Ugandan President Stresses Importance of Natural African Beauty After Beauty Queen Wears ‘Indian Hair’ at Pageant

Ugandan president Yoweri Museveni is putting the newly crowned Miss World Africa on blast for “wearing Indian hair” rather than her natural hair.

Tweeting a photo alongside fellow Ugandan Quiin Abenakyo after her pageant win last week, the president stressed the importance of displaying “African beauty in its natural form.”

“Abenakyo is indeed a tall, beautiful Musoga girl,” he wrote. “My only concern is that she was wearing Indian hair. I have encouraged her to keep her natural, African hair.”

Quinn Abenakyo

Quiin Abenakyo, 22, was crowned Miss Uganda in 2018 before going on to win the title of Miss World Africa in December. (Twitter screenshot)

When asked what Museveni meant by the comment, his spokesman Don Wanyama told the BBC, “Just look at the photo and you will see the type of hair. It’s an unnatural wig; he was saying she should wear her natural hair.” However, Wanyama stopped short of explaining whether the president was commenting on the texture of the wig directly or its presumed country of origin.

According to market research firm Mintel, the Black hair care industry is valued at more than $2.5 billion, with most products imported from countries like China and India, both of which are among the world’s biggest suppliers of human hair wigs and weaves.

Museveni’s remarks hit a nerve with critics who argued that Abenakyo and other women should be allowed to style their hair as they please without criticism. Meanwhile, others couldn’t help but poke fun at the president’s own hairless noggin.

“I love how [cisgender] men like to interject themselves in issues involving women making decisions … how they style their hair, reproductive rights…,” one Twitter user said.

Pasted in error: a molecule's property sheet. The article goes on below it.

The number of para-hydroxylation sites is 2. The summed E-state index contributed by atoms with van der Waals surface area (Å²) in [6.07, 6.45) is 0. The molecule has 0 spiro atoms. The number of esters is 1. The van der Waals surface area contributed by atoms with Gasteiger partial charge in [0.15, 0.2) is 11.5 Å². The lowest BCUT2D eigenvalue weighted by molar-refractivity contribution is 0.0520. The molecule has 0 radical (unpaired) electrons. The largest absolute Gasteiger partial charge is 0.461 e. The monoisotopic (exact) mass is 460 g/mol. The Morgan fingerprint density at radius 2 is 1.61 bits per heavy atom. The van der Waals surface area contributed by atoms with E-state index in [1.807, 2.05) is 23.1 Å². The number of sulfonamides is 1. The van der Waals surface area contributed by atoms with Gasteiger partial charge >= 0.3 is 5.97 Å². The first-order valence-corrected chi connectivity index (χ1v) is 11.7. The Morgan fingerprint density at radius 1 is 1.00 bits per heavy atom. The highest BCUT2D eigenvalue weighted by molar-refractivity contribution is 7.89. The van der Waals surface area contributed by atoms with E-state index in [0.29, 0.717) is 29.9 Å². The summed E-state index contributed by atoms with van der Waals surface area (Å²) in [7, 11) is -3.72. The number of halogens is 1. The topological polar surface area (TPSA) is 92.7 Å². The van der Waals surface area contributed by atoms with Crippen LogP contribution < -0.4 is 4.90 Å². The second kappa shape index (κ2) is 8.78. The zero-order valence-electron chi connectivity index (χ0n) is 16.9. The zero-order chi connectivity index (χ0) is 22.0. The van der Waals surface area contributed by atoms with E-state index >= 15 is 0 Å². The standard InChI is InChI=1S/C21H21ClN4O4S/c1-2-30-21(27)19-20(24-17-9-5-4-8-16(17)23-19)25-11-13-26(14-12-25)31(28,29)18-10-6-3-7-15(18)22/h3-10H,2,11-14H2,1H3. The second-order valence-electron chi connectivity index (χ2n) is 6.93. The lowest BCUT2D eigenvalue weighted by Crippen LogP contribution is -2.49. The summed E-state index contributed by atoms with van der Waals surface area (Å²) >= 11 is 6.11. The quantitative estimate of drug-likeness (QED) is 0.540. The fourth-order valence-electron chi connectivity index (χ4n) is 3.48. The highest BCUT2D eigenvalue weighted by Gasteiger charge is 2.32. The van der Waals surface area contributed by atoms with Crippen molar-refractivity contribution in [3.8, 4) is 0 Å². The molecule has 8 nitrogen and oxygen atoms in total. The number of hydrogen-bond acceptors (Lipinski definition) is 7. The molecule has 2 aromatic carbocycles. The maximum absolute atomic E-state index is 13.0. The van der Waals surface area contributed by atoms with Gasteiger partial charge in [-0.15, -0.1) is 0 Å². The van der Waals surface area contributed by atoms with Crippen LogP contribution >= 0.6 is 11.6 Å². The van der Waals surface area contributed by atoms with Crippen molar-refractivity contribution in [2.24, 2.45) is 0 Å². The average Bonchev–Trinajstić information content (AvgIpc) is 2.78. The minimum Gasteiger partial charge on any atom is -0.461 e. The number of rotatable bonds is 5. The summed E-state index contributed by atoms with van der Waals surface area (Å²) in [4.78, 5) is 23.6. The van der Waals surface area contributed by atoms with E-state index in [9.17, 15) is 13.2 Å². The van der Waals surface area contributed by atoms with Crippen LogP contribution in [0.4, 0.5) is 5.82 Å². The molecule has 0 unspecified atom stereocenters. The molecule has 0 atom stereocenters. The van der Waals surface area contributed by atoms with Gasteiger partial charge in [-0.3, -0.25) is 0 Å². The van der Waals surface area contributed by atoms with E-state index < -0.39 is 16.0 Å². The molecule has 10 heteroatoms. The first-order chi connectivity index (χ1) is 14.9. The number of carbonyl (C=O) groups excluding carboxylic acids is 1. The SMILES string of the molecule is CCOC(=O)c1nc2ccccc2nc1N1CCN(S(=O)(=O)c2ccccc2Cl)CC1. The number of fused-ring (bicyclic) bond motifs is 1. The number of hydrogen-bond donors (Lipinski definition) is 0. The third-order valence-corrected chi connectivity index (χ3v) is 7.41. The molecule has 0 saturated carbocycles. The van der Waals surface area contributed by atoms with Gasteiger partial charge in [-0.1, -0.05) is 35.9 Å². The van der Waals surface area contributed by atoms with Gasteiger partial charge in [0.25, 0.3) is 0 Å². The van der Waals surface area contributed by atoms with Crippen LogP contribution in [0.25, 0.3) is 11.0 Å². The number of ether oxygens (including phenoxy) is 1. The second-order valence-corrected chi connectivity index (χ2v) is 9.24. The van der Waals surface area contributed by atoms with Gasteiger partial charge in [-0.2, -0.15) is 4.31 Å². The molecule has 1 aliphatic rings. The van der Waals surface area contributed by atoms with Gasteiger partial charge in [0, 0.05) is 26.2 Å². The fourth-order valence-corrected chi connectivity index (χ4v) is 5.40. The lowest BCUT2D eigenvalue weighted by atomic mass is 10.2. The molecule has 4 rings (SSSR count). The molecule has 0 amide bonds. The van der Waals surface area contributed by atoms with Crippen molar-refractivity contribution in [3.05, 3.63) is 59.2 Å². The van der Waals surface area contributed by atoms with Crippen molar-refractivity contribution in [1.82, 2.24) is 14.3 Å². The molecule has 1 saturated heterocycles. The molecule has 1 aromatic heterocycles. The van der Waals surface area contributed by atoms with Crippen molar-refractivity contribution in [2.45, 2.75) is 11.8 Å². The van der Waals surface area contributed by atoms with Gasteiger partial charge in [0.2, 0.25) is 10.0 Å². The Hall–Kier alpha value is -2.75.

“The girl is fine,” another chimed in. “She can wear Indian hair if she wants. It’s her head, isn’t it? It doesn’t take away from her beauty.”

“But why aren’t you keeping your natural hair Mr. President so that you can as well promote the natural African hair and be exemplary,” one user joked. “Gonna are the days you used to keep the ‘Afro.’ ”

Still, there were those who agreed with Museveni’s point.

“On this Mr President, I, all the way from Tanzania, I second you!,” one man tweeted. “Great point there. They may not like it, but you have said it the way it is!”

“Mr president, most times you’re wrong, but on the Indian hair and natural beauty thing you’re really right,” said another.

Abenakyo, 22, was among those who agreed with Museveni about “not trying to copy what the Western world does,” but added that at the end of the day, how she chooses to wear her hair depends on the occasion and how she feels.

“No one needs to define how you wear your hair and what you do,” the beauty queen told the BBC. “If you are comfortable, that is what matters.”

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